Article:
Chinese medicine, of which acupuncture is a part, has been practiced successfully for dozens of centuries in the Far East and for several generations here in the West. Though it has similarities with Western medicine, it is fundamentally so different from what we in the West consider traditional medicine that it defies conventional explanation.
Today scientists are studying how the body reacts to acupuncture: they take fMRIs and PET Scans to observe its behavior and after treatment they can measure changes in body physiology and chemistry, including levels of endorphins and neurotransmitters. However, a satisfactory explanation about why and how it works remains elusive. Importantly, we have no way to explain the origin and presence of Qi (or Chi), the Chinese word for vital life energy, which is fundamental to existence.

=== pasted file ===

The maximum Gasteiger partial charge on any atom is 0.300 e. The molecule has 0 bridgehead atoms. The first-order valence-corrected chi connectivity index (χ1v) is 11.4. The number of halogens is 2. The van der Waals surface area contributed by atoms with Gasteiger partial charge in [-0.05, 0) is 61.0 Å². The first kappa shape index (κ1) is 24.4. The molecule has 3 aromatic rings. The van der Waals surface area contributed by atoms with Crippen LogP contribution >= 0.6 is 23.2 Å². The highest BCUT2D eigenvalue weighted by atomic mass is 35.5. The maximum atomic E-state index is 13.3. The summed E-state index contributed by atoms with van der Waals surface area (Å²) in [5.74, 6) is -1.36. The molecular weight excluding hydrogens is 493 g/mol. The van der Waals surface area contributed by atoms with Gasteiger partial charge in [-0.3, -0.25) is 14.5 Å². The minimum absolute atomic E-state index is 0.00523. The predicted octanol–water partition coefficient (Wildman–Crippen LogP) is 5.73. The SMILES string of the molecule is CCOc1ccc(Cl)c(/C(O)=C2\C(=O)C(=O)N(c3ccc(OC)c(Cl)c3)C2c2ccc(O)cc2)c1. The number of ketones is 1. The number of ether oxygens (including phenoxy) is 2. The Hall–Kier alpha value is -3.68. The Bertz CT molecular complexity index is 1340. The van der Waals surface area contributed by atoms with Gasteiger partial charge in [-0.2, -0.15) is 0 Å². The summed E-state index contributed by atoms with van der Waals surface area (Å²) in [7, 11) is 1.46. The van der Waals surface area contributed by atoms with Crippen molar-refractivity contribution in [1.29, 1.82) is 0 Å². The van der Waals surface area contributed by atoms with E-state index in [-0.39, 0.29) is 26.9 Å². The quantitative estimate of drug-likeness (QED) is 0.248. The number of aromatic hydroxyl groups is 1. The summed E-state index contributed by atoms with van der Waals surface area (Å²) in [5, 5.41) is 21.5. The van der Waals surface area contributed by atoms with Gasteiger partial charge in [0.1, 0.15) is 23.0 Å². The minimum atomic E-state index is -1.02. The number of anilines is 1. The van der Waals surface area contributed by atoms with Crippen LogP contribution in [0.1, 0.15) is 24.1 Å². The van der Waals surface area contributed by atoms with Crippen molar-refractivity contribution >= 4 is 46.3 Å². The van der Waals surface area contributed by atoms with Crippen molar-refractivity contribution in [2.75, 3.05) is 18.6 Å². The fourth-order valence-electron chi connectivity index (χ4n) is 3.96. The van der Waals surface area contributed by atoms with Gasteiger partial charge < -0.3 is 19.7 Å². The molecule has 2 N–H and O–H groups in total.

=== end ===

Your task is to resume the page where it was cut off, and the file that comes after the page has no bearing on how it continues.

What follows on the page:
In her book, My Stroke of Insight, Jill Bolte Taylor, a neuroanatomist, chronicles her personal journey through stroke and recovery and suggests that a study of the right brain might be a key to understanding acupuncture. She might be onto something, because in Chinese medicine we use the concept of yin and yang to diagnose and treat disease, which is a much more right brain concept than left. Sherwin B. Nuland, MD has done an exemplary job of addressing this dilemma in articles he wrote and published in The American Scholar, a journal of the Phi Beta Kappa Society. In The Uncertain Art: “Acupuncture and Science” Dr. Nuland presents the conundrum with humor and intelligence, and I think he sums up the mystery and beauty of this little-understood science brilliantly.
Debbie Grimes, M.S., L.Ac, Diplomate NCCAOM